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Over the moon: PGA announces new tournament in Japan

November 20, 2018
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ZOZO Inc. President Yusaku Maezawa speaks during a press conference on the PGA Tour in Tokyo, Tuesday, Nov. 20, 2018. The PGA Tour will hold its first official tournament, the Zozo Championship, in Japan. And the main sponsor of next year's event, Japanese billionaire Maezawa, is calling the tournament a kind of "moonshot" for golf in his country. Maezawa was announced earlier this year as the first commercial passenger to attempt a flyby around the moon. (AP Photo/Koji Sasahara)

TOKYO (AP) — The PGA Tour will hold its first official tournament in Japan. And the main sponsor of next year’s event, Japanese billionaire Yusaku Maezawa, is describing it as a kind of “moonshot” for golf in his country.

Maezawa should know.

The founder of the Japanese fashion website Zozotown, Maezawa was announced earlier this year as the first commercial passenger to attempt a flight around the moon.

“I think this will be the first PGA Tour sponsor that is going to the moon,” he said through an interpreter Tuesday in announcing the tournament. “I haven’t decided who I will take to the moon with me yet. I would like to talk to many people with an open mind.”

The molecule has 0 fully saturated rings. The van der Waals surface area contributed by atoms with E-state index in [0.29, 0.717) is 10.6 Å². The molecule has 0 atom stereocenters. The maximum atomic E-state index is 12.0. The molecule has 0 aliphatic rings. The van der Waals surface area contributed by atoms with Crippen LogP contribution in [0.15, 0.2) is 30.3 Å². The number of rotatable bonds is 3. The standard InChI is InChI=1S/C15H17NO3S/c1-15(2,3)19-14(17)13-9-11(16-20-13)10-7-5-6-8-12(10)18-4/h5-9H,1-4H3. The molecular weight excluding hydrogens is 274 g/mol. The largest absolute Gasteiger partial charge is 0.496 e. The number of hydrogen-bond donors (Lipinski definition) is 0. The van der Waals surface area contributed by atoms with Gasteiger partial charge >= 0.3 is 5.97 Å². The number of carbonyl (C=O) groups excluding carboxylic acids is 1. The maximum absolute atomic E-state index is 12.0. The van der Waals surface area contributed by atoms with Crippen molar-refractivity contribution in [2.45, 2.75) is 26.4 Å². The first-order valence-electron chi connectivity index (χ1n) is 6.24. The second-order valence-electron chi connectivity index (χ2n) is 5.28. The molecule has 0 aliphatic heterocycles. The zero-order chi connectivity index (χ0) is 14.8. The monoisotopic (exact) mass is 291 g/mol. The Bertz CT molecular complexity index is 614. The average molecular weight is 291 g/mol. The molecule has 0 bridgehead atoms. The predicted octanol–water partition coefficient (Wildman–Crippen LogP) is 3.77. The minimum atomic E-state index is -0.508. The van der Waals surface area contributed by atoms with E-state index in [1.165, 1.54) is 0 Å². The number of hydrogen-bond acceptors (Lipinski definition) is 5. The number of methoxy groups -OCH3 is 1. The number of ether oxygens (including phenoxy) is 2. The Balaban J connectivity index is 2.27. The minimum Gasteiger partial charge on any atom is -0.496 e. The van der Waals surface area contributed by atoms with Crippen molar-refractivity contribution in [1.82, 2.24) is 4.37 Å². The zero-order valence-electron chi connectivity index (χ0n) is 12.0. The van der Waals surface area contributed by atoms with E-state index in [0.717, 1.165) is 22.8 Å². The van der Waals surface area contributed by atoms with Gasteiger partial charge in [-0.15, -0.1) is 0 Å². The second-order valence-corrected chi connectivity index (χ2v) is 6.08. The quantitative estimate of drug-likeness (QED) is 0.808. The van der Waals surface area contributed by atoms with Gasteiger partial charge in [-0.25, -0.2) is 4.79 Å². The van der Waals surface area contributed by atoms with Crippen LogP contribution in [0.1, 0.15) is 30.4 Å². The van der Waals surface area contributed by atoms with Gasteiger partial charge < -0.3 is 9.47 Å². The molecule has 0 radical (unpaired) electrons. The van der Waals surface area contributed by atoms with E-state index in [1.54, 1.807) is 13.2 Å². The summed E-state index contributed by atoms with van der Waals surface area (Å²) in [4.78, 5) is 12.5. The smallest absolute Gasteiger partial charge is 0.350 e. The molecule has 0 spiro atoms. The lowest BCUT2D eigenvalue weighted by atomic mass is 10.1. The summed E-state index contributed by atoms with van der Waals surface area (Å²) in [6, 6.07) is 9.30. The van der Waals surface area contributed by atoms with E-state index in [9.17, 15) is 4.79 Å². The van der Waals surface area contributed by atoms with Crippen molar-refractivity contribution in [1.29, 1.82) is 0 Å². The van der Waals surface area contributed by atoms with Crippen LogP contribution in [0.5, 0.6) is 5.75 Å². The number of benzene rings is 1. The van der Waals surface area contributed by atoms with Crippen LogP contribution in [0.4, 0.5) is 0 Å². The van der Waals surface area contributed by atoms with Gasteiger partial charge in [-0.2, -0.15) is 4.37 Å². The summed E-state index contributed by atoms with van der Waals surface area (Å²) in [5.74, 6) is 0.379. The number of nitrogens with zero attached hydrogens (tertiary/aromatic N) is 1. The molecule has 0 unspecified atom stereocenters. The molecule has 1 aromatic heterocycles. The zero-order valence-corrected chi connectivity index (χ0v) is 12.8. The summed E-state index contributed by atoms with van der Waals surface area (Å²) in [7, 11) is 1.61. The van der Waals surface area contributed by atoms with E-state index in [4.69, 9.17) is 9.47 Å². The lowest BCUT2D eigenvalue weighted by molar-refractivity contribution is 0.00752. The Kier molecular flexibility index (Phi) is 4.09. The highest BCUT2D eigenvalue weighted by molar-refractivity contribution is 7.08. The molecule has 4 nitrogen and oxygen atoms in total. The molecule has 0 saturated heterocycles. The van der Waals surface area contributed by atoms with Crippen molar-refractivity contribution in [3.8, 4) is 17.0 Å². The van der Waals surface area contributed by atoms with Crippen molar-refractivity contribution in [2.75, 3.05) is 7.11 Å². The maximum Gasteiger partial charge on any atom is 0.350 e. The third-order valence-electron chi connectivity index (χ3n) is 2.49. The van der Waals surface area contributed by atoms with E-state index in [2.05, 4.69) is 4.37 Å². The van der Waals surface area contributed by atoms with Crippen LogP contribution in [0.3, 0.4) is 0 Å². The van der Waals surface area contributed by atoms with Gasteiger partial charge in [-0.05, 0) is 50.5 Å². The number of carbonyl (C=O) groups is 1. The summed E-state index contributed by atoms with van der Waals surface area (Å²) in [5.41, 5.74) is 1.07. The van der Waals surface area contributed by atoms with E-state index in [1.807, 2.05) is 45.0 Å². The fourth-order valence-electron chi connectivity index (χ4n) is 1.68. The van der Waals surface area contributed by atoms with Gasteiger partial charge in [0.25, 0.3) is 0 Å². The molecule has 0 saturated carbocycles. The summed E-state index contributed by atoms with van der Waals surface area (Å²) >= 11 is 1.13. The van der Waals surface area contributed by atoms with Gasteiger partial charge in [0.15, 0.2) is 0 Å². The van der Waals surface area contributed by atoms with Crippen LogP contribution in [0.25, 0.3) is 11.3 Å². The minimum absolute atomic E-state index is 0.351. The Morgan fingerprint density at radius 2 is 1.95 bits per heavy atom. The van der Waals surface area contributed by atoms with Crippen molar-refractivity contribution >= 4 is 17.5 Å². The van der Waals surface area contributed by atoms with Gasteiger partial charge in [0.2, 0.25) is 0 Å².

Japanese golfer Hideki Matsuyama was sitting alongside Maezawa during the media event at a central Tokyo hotel.

“I don’t know whether he will ask me, but I would love to go (to the moon),” Matsuyama said.

The tournament, set for Oct. 24-27, will be part of the PGA’s swing through Asia along with stops in South Korea and China. The Japanese tournament replaces one in Malaysia.

The PGA said it was a six-year deal, and driven partly by the 2020 Tokyo Olympics and golf’s high profile there.

PGA officials said the Zozo Championship will have a purse of $9.75 million with a field of 78 — plus 10 designated by the Japanese Tour, and eight others with special exemptions. It will be played at the Accordia Golf Narashino Country Club in Chiba prefecture, just outside Tokyo.

Maezawa said he was a “5-handicap” golfer at his best, but said he may have slipped to a 9-handicap — also a high level for an amateur player.

Isao Aoki, who was the first Japanese player to win a PGA Tour event, was thrilled by the announcement. Aoki won in 1983 in Hawaii.

“Finally this day has come,” the 76-year-old Aoki said. “If I were younger, I’d like to play in a PGA tournament in Japan. I wish this day had come earlier.”

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